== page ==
Google Search is a crucial tool in our day to day life. We use it for everything, from finding restaurants near us to calculating distances. But are you really using it to its full potential? Check out these highly useful little-known tricks to become a pro-Google Searcher.
Define Words. Type “define” before your search to get an encyclopedic definition of your word (E.g. Define flammable). It even works with slang terms (e.g. “define hmu”).
Search for a Range of Numbers. This trick is very useful when looking for price ranges or periods of time. Place two periods between the numbers you are trying to search, and you’ll only get results between those values (e.g. “Canon $100..$300”).
Search on Specific Websites. Google allows you to look up results in specific websites without actually leaving Google. If you want to see how many times we have mentioned Google on MusicSnake Magazine, use the search “google site:musicsnake.com” on your browser.
How to Search for Specific Phrases. This might be the most universal and essential Google Search trick out there, and yet most people don’t ever use it. Simply use quotations marks to encompass a specific phrase or quote you want to search (e.g. “May the Force be with you”).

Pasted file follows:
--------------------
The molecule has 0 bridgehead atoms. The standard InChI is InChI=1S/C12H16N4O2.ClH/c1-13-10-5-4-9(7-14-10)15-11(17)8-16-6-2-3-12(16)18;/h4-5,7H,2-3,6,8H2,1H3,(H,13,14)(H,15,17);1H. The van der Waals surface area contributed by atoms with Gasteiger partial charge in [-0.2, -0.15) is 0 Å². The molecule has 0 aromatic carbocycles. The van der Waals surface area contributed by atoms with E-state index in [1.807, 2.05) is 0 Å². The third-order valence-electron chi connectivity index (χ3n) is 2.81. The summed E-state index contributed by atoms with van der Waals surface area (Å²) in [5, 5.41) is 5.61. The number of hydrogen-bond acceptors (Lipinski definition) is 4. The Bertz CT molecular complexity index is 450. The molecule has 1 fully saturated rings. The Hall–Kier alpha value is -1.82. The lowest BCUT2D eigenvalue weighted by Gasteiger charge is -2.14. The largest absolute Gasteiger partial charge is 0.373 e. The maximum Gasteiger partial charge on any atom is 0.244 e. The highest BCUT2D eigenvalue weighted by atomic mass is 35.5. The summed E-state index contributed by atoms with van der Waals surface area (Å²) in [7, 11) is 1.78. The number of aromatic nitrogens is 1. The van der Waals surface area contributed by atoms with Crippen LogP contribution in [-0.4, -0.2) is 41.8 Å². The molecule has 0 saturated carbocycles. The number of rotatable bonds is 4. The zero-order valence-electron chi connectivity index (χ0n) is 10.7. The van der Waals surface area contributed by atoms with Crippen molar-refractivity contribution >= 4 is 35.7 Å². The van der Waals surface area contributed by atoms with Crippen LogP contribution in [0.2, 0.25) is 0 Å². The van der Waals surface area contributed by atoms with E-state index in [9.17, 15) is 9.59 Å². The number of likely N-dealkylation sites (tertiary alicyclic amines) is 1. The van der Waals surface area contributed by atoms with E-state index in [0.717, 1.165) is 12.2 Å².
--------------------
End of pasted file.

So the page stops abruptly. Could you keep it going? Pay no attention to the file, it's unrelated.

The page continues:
Specify Variable Words on your Google Search
This trick will complement the previous one: when looking for terms inside quotation marks, add an asterisk to replace a word that may vary or which you simply don’t remember. You will get results with different versions of your quote, including different words for the asterisk (e.g. “May the * be with you”).
Weather, Time, Sunrise and Sunset. Check the weather or current time in any city in the world by typing “weather” or “time” followed by your zip code/city name. If you want to find out what time the sunrise and sunset will take place, do the same, using the words “sunset” or “sunrise” instead (e.g. “Sunset 94015”).
Eliminate Specific Words. Imagine you are looking for Santander (the coastal city in Northern Spain), but all you get are results about the bank. Simply add a minus sign to eliminate a word you don’t want to come up in your results. (E.g. Santander -bank.)
Play Atari on Google. This is more of a fun joke than an actual useful function. Type “Atari Breakout” on Google Images and see what happens.
Search for a Word in the Title, URL or Body. Use the qualifier “inurl:” to find results specifically in a webpage’s URL. Do the same for the page’s body of text and title by typing “intitle:” and “intext:” before the desired word.
Reverse Google Search. If you want to find similar pictures or sizes of an image you already have, you can use Google Image’s reverse search. You can either upload/drag the picture or paste the URL into the browser, and you’ll get similar photographs.
You are now all set to Google Search like a pro. MusicSnake Magazine hopes you found our list interesting! Check out our recent post “Global Marketing is the Best Digital Marketing Agency in San Francisco”, a story about a Silicon Valley based entrepreneur Fred King and his marketing agency.